Thus, rehabilitation clinicians and researchers, for the foreseeable future, will need to consider as terra incognita the mechanism of action of what often is considered the core of rehabilitation: learning and relearning skills, acquiring new knowledge, or acquiring new ways of looking at old knowledge. In practice that means that in the tripartite theory underlying these treatments, the mechanism of action shrinks into insignificance, and we have to be even more careful when we postulate or study the association between ingredients and targets. In this connection, we may refer again to the concept of the black box of rehabilitation, which has received increasing attention over the last several years.
      • DeJong G.
      • Horn S.D.
      • Conroy B.
      • Nichols D.
      • Healton E.B.
      Opening the black box of poststroke rehabilitation: stroke rehabilitation patients, processes, and outcomes.
      • Bowles K.H.
      • Martin K.S.
      • Naylor M.D.
      Using the Omaha system to describe what's inside the black box.
      • Ballinger C.
      • Ashburn A.
      • Low J.
      • Roderick P.
      Unpacking the black box of therapy – a pilot study to describe occupational therapy and physiotherapy interventions for people with stroke.
      • Bode R.K.
      • Heinemann A.W.
      • Semik P.
      • Mallinson T.
      Patterns of therapy activities across length of stay and impairment levels: peering inside the “black box” of inpatient stroke rehabilitation.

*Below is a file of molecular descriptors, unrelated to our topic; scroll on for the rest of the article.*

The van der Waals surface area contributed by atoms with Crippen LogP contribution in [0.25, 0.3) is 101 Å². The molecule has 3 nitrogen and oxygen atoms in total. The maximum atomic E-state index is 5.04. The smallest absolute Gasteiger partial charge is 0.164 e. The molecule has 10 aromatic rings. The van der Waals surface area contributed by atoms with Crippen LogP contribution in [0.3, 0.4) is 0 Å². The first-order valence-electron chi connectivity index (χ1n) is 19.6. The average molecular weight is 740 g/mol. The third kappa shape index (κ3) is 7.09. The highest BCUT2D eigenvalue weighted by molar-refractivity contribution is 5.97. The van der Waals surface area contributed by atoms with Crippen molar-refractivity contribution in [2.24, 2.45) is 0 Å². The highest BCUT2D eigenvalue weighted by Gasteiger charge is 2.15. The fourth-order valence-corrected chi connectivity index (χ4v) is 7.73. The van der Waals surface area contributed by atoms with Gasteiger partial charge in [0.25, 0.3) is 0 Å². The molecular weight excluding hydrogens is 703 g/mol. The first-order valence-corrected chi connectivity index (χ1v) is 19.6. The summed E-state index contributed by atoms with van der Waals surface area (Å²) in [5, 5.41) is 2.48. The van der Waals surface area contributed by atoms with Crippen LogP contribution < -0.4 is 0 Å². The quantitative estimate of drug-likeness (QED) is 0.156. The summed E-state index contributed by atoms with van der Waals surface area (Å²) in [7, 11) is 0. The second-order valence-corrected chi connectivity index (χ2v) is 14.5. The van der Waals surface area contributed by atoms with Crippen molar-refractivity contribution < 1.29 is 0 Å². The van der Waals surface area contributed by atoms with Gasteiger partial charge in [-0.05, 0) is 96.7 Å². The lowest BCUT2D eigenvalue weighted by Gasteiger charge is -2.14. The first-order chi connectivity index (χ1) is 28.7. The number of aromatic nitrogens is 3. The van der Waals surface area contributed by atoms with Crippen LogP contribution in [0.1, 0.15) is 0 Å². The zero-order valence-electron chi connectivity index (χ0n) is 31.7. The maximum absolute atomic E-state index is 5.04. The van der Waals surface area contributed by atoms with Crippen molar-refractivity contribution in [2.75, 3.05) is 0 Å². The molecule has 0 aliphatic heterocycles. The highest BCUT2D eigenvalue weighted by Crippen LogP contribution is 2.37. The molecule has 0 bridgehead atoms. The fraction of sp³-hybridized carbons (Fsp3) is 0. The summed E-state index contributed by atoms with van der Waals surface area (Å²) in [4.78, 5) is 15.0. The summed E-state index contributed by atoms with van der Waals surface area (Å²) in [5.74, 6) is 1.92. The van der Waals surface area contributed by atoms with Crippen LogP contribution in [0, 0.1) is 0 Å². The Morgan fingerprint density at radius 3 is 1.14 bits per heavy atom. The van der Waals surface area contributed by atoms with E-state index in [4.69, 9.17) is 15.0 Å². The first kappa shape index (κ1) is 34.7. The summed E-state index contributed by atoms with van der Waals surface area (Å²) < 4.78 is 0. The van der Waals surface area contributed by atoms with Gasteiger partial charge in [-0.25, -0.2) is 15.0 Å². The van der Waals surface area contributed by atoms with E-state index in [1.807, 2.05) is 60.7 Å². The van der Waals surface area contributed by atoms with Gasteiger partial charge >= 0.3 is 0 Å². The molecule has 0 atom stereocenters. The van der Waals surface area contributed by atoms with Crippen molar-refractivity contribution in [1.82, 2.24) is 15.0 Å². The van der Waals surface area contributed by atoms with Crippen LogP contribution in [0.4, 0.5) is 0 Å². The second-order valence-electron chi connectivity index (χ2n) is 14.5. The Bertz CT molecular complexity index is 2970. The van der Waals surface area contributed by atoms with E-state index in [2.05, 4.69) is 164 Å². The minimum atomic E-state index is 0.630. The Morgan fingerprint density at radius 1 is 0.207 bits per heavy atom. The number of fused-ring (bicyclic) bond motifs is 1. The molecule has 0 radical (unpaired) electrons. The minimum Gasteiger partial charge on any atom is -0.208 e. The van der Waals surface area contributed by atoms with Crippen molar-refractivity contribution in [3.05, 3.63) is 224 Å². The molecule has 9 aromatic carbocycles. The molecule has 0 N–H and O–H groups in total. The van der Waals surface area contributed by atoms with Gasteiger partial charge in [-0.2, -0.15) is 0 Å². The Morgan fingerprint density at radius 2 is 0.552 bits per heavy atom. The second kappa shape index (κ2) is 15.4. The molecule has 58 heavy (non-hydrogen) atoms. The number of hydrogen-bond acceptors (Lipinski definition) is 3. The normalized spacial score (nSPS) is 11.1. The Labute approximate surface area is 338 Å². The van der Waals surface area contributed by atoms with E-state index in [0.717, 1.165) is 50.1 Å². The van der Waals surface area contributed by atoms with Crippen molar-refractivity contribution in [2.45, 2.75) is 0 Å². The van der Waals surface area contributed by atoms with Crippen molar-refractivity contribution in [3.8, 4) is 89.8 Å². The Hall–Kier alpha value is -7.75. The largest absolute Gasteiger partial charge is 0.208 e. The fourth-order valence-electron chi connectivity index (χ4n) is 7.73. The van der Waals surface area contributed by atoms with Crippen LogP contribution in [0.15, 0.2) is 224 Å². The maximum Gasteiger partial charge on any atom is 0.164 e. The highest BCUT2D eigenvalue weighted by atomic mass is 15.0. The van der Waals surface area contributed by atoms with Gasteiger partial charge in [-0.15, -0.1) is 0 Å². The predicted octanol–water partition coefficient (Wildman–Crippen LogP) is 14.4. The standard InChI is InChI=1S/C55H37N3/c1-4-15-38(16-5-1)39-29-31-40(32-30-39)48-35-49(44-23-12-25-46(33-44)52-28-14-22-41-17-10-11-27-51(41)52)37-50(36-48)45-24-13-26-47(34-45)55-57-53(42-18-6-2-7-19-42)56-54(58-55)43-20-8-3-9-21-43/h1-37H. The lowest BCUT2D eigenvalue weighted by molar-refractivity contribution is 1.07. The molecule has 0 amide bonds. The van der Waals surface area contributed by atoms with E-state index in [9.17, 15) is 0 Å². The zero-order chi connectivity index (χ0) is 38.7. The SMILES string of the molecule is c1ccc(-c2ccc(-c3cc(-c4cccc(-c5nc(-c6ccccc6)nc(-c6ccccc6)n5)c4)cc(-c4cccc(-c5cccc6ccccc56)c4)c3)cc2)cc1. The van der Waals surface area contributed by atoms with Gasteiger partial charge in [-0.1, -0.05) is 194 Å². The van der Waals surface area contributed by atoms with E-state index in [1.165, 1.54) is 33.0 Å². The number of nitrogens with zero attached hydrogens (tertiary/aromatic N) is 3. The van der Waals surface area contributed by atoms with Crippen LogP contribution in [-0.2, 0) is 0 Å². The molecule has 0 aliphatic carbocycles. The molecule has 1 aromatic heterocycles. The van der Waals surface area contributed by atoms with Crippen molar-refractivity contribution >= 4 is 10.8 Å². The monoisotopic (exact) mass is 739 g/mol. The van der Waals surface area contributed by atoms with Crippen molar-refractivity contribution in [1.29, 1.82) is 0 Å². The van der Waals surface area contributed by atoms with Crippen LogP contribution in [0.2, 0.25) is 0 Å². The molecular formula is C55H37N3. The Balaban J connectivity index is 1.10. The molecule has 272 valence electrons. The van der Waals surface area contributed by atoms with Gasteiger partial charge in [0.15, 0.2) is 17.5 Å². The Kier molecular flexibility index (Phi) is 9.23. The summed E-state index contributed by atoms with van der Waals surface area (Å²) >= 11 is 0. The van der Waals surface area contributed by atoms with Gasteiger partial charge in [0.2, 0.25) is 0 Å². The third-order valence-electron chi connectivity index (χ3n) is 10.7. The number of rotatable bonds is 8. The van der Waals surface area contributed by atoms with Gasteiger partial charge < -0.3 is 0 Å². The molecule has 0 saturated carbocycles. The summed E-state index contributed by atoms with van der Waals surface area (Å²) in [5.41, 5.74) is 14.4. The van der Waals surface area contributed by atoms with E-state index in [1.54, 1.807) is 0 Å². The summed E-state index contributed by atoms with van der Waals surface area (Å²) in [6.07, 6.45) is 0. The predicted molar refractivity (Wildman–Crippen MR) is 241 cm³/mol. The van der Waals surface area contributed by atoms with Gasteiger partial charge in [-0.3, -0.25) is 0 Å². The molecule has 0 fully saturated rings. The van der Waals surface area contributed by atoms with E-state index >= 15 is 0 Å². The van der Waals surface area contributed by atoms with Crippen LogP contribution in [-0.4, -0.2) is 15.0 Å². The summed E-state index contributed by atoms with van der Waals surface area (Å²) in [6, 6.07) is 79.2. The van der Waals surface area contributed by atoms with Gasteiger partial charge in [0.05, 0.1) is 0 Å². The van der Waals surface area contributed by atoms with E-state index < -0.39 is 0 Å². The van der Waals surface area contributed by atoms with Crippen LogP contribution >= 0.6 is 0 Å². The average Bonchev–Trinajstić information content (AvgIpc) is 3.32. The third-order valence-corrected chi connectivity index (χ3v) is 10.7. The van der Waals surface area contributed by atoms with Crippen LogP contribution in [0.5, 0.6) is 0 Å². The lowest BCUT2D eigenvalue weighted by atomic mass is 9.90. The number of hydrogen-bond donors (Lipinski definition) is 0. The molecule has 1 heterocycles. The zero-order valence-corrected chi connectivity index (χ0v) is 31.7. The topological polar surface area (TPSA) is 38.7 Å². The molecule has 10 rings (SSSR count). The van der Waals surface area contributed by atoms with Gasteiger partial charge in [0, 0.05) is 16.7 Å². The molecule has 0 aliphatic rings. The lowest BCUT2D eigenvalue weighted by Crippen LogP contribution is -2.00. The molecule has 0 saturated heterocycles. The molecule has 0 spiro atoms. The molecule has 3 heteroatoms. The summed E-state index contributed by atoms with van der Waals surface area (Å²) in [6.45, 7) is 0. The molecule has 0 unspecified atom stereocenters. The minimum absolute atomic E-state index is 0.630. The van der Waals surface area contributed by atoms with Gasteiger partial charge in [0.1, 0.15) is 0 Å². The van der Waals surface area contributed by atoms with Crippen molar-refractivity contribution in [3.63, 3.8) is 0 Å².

• Conroy B.E.
      • Hatfield B.
      • Nichols D.
      Opening the black box of stroke rehabilitation with clinical practice improvement methodology.
      • Hart T.
      • Ferraro M.
      • Myers R.
      • Ellis C.A.
      Opening the black box: lessons learned from an interdisciplinary inquiry into the learning-based contents of brain injury rehabilitation.
      • Wade D.T.
      Research into the black box of rehabilitation: the risks of a type III error.
      • Whiteneck G.
      • Gassaway J.
      • Dijkers M.
      • Jha A.
      New approach to study the contents and outcomes of spinal cord injury rehabilitation: the SCIRehab Project.
      Originally, this idea referred to the fact that aside from a few generalities, we did not understand very well what happened in rehabilitation. Fifty years of research has changed much: increasing research attention has been paid to the inputs (ie, patients and their characteristics) and outputs of rehabilitation (functional, psychosocial, and quality of life outcomes), and even the ingredients get increasing attention, especially in the Practice-Based Evidence studies. However, the process of rehabilitation has largely remained a black box, which has not received the same level of attention or specification. We regard the current taxonomy effort, with its emphasis on a tripartite theory that uses mechanisms of action as the link between ingredients and targets, as addressing this issue, but we recognize that we still have the inputs of treatments (ie, ingredients) and their outputs (ie, targets) better characterized than what links them, and have effectively reduced the black box to the issue of the mechanisms of action.

       Immediate Implications of the Work to Date

      Although the development of an RTT is in the very early stages, we believe that this work can already have a positive influence on researchers and research funders. First, the distinction we highlight between treatment theory and enablement theory suggests a corresponding split in research emphasis and responsibility.
      • Whyte J.
      Contributions of treatment theory and enablement theory to rehabilitation research and practice.